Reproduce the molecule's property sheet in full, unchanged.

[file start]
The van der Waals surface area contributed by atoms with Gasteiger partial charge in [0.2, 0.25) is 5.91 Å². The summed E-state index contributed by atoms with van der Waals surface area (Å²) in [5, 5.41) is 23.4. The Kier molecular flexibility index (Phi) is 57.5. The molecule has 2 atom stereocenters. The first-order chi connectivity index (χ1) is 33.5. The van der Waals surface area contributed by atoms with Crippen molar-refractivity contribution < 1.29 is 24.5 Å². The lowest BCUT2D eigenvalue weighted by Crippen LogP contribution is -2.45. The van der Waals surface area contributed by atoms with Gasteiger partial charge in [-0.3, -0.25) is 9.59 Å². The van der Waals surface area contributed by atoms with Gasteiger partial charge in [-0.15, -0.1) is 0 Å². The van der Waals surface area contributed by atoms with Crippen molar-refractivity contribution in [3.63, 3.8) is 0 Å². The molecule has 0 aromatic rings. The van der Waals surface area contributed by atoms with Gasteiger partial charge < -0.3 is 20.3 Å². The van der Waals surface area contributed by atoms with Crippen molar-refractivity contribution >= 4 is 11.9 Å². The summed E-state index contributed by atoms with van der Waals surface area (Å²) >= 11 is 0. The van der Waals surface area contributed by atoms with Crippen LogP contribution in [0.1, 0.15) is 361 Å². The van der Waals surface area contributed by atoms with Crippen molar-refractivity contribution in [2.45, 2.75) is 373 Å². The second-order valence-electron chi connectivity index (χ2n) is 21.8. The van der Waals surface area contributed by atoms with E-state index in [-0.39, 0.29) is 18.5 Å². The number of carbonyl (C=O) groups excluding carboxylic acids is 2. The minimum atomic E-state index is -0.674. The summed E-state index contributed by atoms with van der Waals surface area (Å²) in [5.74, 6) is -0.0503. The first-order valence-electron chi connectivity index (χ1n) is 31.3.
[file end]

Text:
The van der Waals surface area contributed by atoms with Gasteiger partial charge in [0.2, 0.25) is 5.91 Å². The summed E-state index contributed by atoms with van der Waals surface area (Å²) in [5, 5.41) is 23.4. The Kier molecular flexibility index (Phi) is 57.5. The molecule has 2 atom stereocenters. The first-order chi connectivity index (χ1) is 33.5. The van der Waals surface area contributed by atoms with Crippen molar-refractivity contribution < 1.29 is 24.5 Å². The lowest BCUT2D eigenvalue weighted by Crippen LogP contribution is -2.45. The van der Waals surface area contributed by atoms with Gasteiger partial charge in [-0.3, -0.25) is 9.59 Å². The van der Waals surface area contributed by atoms with Gasteiger partial charge in [-0.15, -0.1) is 0 Å². The van der Waals surface area contributed by atoms with Crippen molar-refractivity contribution in [3.63, 3.8) is 0 Å². The molecule has 0 aromatic rings. The van der Waals surface area contributed by atoms with Gasteiger partial charge < -0.3 is 20.3 Å². The van der Waals surface area contributed by atoms with Crippen molar-refractivity contribution >= 4 is 11.9 Å². The summed E-state index contributed by atoms with van der Waals surface area (Å²) >= 11 is 0. The van der Waals surface area contributed by atoms with Crippen LogP contribution in [0.1, 0.15) is 361 Å². The van der Waals surface area contributed by atoms with Crippen molar-refractivity contribution in [2.45, 2.75) is 373 Å². The second-order valence-electron chi connectivity index (χ2n) is 21.8. The van der Waals surface area contributed by atoms with E-state index in [-0.39, 0.29) is 18.5 Å². The number of carbonyl (C=O) groups excluding carboxylic acids is 2. The minimum atomic E-state index is -0.674. The summed E-state index contributed by atoms with van der Waals surface area (Å²) in [5.74, 6) is -0.0503. The first-order valence-electron chi connectivity index (χ1n) is 31.3.